Grammar 3



Most of you know the basic parts of speech: nouns, adjectives, verbs, and so on. The purpose of this unit is to review these terms, before we go on to study sentence structure.

Parts of Speech: Why They Matter

Imagine that you are a contractor who has been hired to remodel a house. Before you begin, it would be very important to know which walls are load-bearing walls (walls that support the weight of the roof), and which walls are not. If you neglected to figure this out beforehand, you might accidentally knock out the wrong wall, and the roof could collapse on your head.

In our study of grammar, we'll be talking a lot about "simplifying sentences." Simplifying sentences is basically the process of knocking out all the non-essential walls. I also like to compare it to the process of reducing a fraction to its lowest terms.

In grammar, simplifying a sentence means to reduce that sentence to its simplest form.

To do this, we often "cancel" or "ignore" certain parts of the sentence. We can also "clump" certain words together, to make it easier to see the underlying structure.

Here is a quick example:

In this sentence, we can mentally "clump" the words "the" and "cat" because "the cat" is just one thing.

Furthermore, I can "cancel" or "ignore" the word swiftly, because swiftly is an adverb, and adverbs can always be removed from a sentence, without damaging the underlying structure.

However, I can't remove "the cat" because "Ran swiftly" is not a sentence, nor can I remove the word "ran" because "The cat swiftly" is not a sentence. If I were to remove these words, the sentence would fall apart.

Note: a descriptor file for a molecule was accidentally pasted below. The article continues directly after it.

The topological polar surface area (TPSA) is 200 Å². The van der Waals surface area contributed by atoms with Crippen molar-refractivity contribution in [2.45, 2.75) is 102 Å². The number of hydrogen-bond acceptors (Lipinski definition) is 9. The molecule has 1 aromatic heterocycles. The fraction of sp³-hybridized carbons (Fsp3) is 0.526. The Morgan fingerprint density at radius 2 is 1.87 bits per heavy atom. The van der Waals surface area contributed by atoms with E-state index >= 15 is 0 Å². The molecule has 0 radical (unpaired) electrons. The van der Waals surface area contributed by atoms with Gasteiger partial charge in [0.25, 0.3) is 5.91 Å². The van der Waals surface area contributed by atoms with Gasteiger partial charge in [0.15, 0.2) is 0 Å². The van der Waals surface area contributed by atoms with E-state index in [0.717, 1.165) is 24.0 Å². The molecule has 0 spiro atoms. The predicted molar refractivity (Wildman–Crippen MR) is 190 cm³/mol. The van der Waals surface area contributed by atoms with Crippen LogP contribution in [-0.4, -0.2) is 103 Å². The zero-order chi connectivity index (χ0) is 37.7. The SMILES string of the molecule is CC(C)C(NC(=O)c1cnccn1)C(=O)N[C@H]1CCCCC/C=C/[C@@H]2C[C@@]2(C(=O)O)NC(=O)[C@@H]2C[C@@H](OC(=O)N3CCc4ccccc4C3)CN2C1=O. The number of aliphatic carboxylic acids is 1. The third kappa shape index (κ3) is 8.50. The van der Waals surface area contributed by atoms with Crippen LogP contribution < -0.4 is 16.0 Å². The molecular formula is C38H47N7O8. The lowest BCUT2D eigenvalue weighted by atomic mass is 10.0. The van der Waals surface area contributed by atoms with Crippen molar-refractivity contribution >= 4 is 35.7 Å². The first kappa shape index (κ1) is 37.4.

Knowing these things, I can reduce the sentence to its simplest form:

Hopefully, that was easy. You probably could have simplified that sentence by yourself, without any help from me.

But would you feel equally confident simplifying this one?

Answer: The boys collapsed. (Everything else is non-essential).

Once you understand the process of simplifying sentences, you will never again be intimidated by a complicated-looking sentence. You'll able to:

The process also works in reverse. You'll be able to start with an ordinary sentence—a sentence without any frills—and add things to it, piece by piece, until you have a beautiful work of art.

But you'll never be able to do these things until you know the parts of speech—and understand which parts "hold up the roof".

Key Point:

In the lessons to come, we're going to review the basic parts of speech. In the process, I will frequently mention things that we're going to study later in the course. For example, I might say:

I don't expect you to fully understand what that means, at least not yet. You won't really understand it until you have practiced simplifying sentences yourself. But at least, for now, you'll have some idea of what I'm talking about.

Instructions for the Quiz

Answer the questions.